What I really loved when I woke up to the hundreds of comments that were waiting for me was that most actually had constructive criticisms. I haven’t been blogging very long and it quickly became apparent that I hadn’t thoroughly proof read my post (two typos were corrected later) and that a lot of it had been somewhat rambling. Lots of people pointed out flaws with my review, including that I’d stated I didn’t like vampire fiction (I meant that in the past but my poor language made that unclear), had started at the tail end of a series rather than the stronger first novels and that I’d written a poor review in general. I ended up speaking to several commenters and most were polite and willing to exchange ideas. My least fave commenter has to be the person who called me a Natzi and then insisted it was entirely appropriate when I pointed out how utterly disrespectful that is to those who lived through WW2. Some people were also somewhat snotty and felt that by insulting me it would dissolve the weight of my critical opinion.
Here’s my point though.
Beware the Righteous Indignation Pants
The absolute worst thing I could have done would have been to rage out in response. If I’d replied with sardonic and sarcastic remarks then I would have been belittling the passion many of the commenters were feeling. I honestly didn’t want to belittle those who were trying to engage with me, despite the fact I strongly disagreed with their stance that Pandora was a great book and Anne Rice an excellent writer. I also wanted to give those that were angry the benefit of the doubt, it took zero effort to ignore the rudeness and reply to any criticism they gave (again, without being snotty if at all possible). I had two people, who were incredibly angry at me, completely deflated by the fact that I was a person who wasn’t angry back. In both cases they apologised for getting caught up in the mob mentality and we parted on good terms. They honestly seemed surprised that I wasn’t out to attack their passion for the book, I just disagreed and was willing to hear them out.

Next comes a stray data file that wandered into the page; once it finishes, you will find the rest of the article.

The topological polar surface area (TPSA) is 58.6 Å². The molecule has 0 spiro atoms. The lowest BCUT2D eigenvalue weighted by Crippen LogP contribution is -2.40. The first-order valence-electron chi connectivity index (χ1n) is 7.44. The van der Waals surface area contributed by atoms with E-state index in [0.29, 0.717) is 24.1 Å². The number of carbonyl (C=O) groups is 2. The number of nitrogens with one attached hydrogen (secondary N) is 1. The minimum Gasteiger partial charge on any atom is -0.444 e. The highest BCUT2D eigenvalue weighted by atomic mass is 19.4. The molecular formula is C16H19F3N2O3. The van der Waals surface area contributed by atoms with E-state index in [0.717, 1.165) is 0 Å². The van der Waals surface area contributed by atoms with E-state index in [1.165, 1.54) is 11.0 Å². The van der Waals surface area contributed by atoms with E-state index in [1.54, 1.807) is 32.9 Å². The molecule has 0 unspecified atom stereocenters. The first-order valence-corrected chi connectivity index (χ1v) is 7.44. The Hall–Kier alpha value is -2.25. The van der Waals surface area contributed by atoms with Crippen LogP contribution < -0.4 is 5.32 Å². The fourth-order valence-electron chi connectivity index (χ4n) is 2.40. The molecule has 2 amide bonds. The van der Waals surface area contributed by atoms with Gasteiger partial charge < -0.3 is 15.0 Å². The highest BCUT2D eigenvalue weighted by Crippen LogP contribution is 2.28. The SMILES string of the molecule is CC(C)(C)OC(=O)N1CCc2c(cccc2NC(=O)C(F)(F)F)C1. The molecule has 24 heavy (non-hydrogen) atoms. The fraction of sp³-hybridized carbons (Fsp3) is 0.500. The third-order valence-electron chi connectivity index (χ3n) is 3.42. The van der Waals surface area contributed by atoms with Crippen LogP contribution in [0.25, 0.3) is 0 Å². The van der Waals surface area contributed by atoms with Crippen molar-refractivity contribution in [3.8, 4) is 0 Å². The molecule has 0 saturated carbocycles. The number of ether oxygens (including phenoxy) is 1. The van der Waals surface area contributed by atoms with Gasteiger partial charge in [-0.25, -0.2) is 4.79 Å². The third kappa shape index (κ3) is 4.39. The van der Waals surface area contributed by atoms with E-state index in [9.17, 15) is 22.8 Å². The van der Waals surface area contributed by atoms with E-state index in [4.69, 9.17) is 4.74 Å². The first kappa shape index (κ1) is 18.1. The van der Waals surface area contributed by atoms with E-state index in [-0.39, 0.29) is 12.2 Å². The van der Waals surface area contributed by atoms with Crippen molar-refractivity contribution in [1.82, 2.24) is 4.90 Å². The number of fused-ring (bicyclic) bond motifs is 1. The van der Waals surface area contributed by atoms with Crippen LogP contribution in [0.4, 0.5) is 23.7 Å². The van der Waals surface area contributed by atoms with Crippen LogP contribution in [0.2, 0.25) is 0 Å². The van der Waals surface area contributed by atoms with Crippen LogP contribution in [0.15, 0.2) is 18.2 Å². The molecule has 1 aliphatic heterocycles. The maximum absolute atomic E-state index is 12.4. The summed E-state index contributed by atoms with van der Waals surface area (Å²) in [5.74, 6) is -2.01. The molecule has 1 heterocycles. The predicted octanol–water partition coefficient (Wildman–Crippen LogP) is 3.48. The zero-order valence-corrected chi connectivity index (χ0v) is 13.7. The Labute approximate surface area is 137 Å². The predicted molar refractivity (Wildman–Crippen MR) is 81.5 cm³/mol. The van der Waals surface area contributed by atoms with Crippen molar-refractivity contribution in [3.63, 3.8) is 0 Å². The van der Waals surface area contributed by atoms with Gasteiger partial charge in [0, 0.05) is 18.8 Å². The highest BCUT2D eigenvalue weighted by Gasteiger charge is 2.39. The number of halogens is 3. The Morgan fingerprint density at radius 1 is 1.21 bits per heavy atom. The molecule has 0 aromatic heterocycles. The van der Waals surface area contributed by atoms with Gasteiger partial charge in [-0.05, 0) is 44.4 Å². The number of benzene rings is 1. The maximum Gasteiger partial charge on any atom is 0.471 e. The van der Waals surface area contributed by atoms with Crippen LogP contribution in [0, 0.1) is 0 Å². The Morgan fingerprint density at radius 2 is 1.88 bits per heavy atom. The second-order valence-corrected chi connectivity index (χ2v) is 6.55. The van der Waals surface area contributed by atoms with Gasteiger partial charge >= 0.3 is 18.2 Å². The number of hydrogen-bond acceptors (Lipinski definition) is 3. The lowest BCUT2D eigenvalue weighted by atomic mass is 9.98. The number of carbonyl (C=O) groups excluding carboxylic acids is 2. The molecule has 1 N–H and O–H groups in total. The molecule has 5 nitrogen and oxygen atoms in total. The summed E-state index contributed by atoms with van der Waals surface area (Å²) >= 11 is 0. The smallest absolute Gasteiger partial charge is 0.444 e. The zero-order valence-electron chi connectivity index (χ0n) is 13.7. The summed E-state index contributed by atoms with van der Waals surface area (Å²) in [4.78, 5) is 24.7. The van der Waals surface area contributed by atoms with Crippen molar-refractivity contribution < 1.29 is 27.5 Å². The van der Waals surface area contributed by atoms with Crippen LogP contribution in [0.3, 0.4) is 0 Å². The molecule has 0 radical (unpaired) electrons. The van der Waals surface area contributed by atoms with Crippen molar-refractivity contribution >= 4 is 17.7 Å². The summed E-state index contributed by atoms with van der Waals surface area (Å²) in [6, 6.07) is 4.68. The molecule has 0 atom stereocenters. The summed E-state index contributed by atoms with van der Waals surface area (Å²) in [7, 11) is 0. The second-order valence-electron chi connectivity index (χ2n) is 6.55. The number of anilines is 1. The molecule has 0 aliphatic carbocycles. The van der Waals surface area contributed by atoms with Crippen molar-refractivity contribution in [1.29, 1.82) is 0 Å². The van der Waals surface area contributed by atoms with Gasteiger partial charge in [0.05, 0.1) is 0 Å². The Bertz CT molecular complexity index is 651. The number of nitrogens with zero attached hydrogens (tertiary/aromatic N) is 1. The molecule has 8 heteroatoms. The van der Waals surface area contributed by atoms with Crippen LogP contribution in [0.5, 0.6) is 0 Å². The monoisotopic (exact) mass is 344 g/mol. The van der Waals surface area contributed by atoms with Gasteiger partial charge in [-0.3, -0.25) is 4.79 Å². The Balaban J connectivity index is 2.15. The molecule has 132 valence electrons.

They were anticipating a battle, which I had instigated by bringing up the Twilight vs Another Vampire Story debate. I thought I could do this in a light-hearted way but so many people are attacking all vampire literature (heck some are attacking teen fiction in general) I underestimated how on guard these fans already were. How much they had already been mocked and this made them almost eager to put on their righteous indignation pants purely so they could fight back. We’ve all been mocked for things we’ve enjoyed and I’d never thought before about how lovers of vampire fiction have become such a figure of ridicule. After all, they’re just books.